Members of the department of Cell Biology and Immunology engage in a variety of research areas including vision research, HIV/AIDS, cancer biology, ocular immunology, basic cell and molecular biology phenomena such as apoptosis (cell death), cell differentiation, gene expression and structural anatomy. Research is conducted in a highly interactive and collegial environment. The department has outstanding professional staff that provide high quality histology / microscopy support for both members of Cell Biology and Immunology faculty and other faculty as well.
Hassan Alizadeh, Ph.D.
The major focus in my laboratory is to understand the immune response against pathogenic microorganisms that infect the eye. Acanthamoeba keratitis is a sight-threatening corneal disease caused by pathogenic free-living amoebae. Acanthamoeba keratitis is caused by Acanthamoeba species with a remarkable ability to kill cells in a contact-dependent and independent manner. The disease is often associated with contact lens wear, which appears to be an important risk factor in infection. The primary focus of this project is to thoroughly evaluate the molecular interactions between an ocular pathogen and corneal epithelial tissues. Our fundamental premise is that no single therapeutic procedure is likely to be effective in the treatment of ongoing infection. However, a carefully selected and evaluated combination of procedures that collectively or synergistically interfere with each step of the pathogenic cascade is needed to produce a significant reduction in the severity of the disease.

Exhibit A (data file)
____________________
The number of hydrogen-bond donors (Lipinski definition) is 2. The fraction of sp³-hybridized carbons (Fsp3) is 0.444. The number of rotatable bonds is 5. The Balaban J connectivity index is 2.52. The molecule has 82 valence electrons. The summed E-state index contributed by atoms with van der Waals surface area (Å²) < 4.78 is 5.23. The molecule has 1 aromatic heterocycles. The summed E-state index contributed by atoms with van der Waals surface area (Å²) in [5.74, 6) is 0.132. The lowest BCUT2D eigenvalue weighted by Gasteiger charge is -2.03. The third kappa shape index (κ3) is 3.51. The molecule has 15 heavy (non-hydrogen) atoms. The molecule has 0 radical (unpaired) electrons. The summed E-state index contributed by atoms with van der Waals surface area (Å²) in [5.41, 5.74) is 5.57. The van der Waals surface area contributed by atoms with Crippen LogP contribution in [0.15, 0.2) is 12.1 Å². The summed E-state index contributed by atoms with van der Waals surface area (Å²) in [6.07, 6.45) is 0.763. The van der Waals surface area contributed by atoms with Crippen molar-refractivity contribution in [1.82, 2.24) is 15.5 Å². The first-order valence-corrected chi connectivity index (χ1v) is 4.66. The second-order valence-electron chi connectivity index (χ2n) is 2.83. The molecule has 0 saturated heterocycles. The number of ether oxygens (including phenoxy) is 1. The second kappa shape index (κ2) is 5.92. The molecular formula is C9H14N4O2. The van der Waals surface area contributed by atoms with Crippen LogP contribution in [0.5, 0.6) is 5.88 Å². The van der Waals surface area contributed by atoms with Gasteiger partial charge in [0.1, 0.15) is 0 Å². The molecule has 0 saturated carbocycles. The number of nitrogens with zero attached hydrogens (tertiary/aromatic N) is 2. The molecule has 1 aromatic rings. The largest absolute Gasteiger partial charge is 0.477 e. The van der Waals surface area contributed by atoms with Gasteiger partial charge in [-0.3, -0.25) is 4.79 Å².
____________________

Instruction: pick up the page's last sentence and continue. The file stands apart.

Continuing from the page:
Patrick Cammarata, Ph.D.
Mechanism(s) of ocular diabetic complications, including sugar cataract development. Inositol lipid metabolism, myo-inositol uptake and efflux, molecular cloning, fine structure analysis of the sodium/myo-inositol cotransporter gene, promotes characterization and transcriptional regulation of the sodium/myo-inositol cotransporter gene.
Abbot Clark, PhD
Director, North Texas Eye Research Institute
Our lab is investigating the molecular and cellular mechanisms involved in glaucoma, a leading cause of irreversible blindness in the world. Glaucoma damages the aqueous outflow pathway (i.e. trabecular meshwork), optic nerve head, optic nerve, retinal ganglion cells, and visual axis in the brain. We are using molecular genetics, molecular biology, cell culture, organ culture, and mouse models to identify and validate pathogenic pathways involved in glaucomatous damage to the eye and brain. Understanding the molecular pathogenic pathways will allow us to identify and test new therapeutic targets to better treat this vision threatening disease.
Anuja Ghorpade, Ph.D.
Professor & Chair